The marijuana market has been volatile since the elections of November, 2016. Enthusiasm greeted passage of state laws that liberalized and/or decriminalized possession and use for medical or recreational purposes.
Confusion has met administrative delays and threaten the law’s realization. Much of the concern arises from the election of President Donald Trump in the same election. In the past, Trump has deferred issues on cannabis to states’ rights.
But, he has also appointed a conservative Attorney General in Jeff Sessions and that confuses nationwide cannabis advocates.
Alaska provides a study in the confusion. So, you might ask if Alaska is poised to be the best state for pot?
Where the pot world finds itself
February 17, 2017 saw the formation of the U.S. Congressional Caucus on Cannabis. Rep. Rohrabacher (R-CA) of California asserted, “We’re stepping forward together to say we’ve got to make major changes in our country’s attitude toward cannabis… And if we do, many people are going to live better lives, it’s going to be better for our country, better for people, and it makes economic sense at a time when every penny must count for government.”
Rep. Don Young (R-AK) added, “And my goal is to make sure that if I’m in the business, like we have quite a few in Alaska now, as they do this business, they can run it as a business… Get loans from banks, and put the revenue back into the banks, as every other business does.”
Rep. Rohrabacher has also introduced a Federal Marijuana Policy that “would protect people from marijuana-related prosecutions under the Controlled Substances Act, provided that they were acting in compliance with state laws.”
Where Alaskans find themselves
The Supreme Court of Alaska ruled 40 years ago that the Alaskan Constitution protected possession and use under the right to privacy. But, the 2016 election made that right official.
Alaskan voters approved the law 53% to 47%. That 47% represents a still strong conservative constituency that some fear will repudiate the law or interfere with its execution and administration.
For instance, Alaska’s Marijuana Control Board struggles to deliver the law’s intent. Cynthia Franklin, Acting Board Director and a former prosecutor, admits, “We are struggling… I’ve tried a death penalty capital murder [case] and this is harder than that.”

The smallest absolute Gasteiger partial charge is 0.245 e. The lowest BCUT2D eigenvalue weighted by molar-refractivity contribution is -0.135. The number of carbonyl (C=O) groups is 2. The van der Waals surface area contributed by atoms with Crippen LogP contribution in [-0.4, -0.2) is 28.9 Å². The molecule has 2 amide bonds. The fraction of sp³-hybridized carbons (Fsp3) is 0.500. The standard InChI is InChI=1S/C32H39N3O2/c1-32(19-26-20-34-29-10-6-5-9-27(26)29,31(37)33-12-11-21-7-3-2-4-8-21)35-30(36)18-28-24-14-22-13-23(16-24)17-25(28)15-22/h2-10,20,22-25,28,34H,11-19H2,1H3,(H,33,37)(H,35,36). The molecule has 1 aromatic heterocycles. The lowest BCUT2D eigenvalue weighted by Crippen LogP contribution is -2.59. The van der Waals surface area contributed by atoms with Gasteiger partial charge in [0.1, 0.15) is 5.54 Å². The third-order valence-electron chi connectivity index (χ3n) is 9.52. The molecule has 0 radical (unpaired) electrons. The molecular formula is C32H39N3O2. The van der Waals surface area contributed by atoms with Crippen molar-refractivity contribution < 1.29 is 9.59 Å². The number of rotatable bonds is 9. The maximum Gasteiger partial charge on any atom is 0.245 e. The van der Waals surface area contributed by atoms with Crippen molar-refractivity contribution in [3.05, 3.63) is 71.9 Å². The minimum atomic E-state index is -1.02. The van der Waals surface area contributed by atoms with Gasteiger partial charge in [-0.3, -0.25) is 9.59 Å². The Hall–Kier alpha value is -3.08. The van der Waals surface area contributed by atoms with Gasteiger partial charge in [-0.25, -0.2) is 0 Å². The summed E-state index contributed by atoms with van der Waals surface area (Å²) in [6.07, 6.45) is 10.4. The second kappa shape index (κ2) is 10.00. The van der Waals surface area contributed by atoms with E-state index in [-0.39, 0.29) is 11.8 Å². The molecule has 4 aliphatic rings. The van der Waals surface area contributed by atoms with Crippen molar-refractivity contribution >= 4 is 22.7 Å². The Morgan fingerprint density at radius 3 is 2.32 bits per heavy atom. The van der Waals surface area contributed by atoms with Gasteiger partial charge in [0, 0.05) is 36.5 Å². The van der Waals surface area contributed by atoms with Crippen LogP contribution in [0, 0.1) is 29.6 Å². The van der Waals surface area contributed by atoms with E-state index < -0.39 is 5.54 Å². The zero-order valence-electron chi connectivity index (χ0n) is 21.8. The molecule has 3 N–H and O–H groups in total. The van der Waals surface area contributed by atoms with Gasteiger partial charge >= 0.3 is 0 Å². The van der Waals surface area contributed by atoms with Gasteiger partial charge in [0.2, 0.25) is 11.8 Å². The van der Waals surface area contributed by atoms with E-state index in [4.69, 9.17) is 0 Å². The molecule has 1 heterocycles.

Absent clarity on what is legal and what is not, law enforcement appears to lay off prosecution. In 2014, Matt Ferner, writing for Huffington Post, predicted, “By 2020, Alaska’s legal retail marijuana market would grow to approximately 13 metric tons, adding $23 million in taxes to state coffers, according to the report. First-year legal sales are projected at $55 million, reaching $106 million by 2020.”
But, it doesn’t look like that will happen at the pace predicted. Without clarification in the law and administrative guidance, the state’s share of revenue is not likely to improve soon. Alaskan habits are likely to stay as they have been. That is, people will grow for their own use and buy in a still thriving black market.
The smoking lounge issue
Brothers James and Giono Barrett have thrown a new hat in the ring. They want to see customers at their retail store have the freedom to smoke while on the premises. The idea is to create smoking lounges in already legal retail dispensaries where smokers could purchase, light up, and sit back.
If the Alaska MCB approve their idea, problems would have to be worked out regarding security, ventilation, and layout. But, the Barretts and other advocates envisioned “Green Zones” in port cities where tourist ships dock. Those tourists include weed connoisseurs looking to try some of Alaska’s local strains.
However, a February 2, 2017 decision by the Alaska MCB vetoed the idea in a 3 - 2 vote. The report in Chron.com said Board Member Mark Singer feared raising a red flag before the Trump Administration. Loren Jones claimed he was representing the concerns of his constituents. Finally, Sara Chambers of Alaska’s Alcohol and Marijuana Control Office pointed out that the public notice had not been prepared correctly.
Your sit back and enjoy conclusion
Alaskans are a hearty bunch. Strongly independent, they favor conservative politics of the Libertarian sort. They don’t abide fools or federal intervention. So, they stay inclined to do things their own way.
You can assume that part of the apparent conservative position on the November, 2016 proposition was attached to the Trump vote. And, the average thinking Alaskan would stick with their Constriction’s protection of privacy rights.
At the same time, they are not likely to flaunt their individuality or make it the center of attention. Having passed the new law, they will let the administrative wheels turn. And, for the time being at least, there is not rush to open pot cafes.
When the stores open and the taxes roll into Juneau, specific marketing suggestions like licensing cannabis tours and permitting on-site consumption will carry more weight. For example, the potential for income from cruise ship tourists will swing some votes.
If Alaska is poised to be the best state for good pot, the smoking lounges could change the game. Putting Alaska on the map for cannabis tours and marijuana stops makes a lot of economic sense, but Alaskans must determine if that is the image they want to create and share.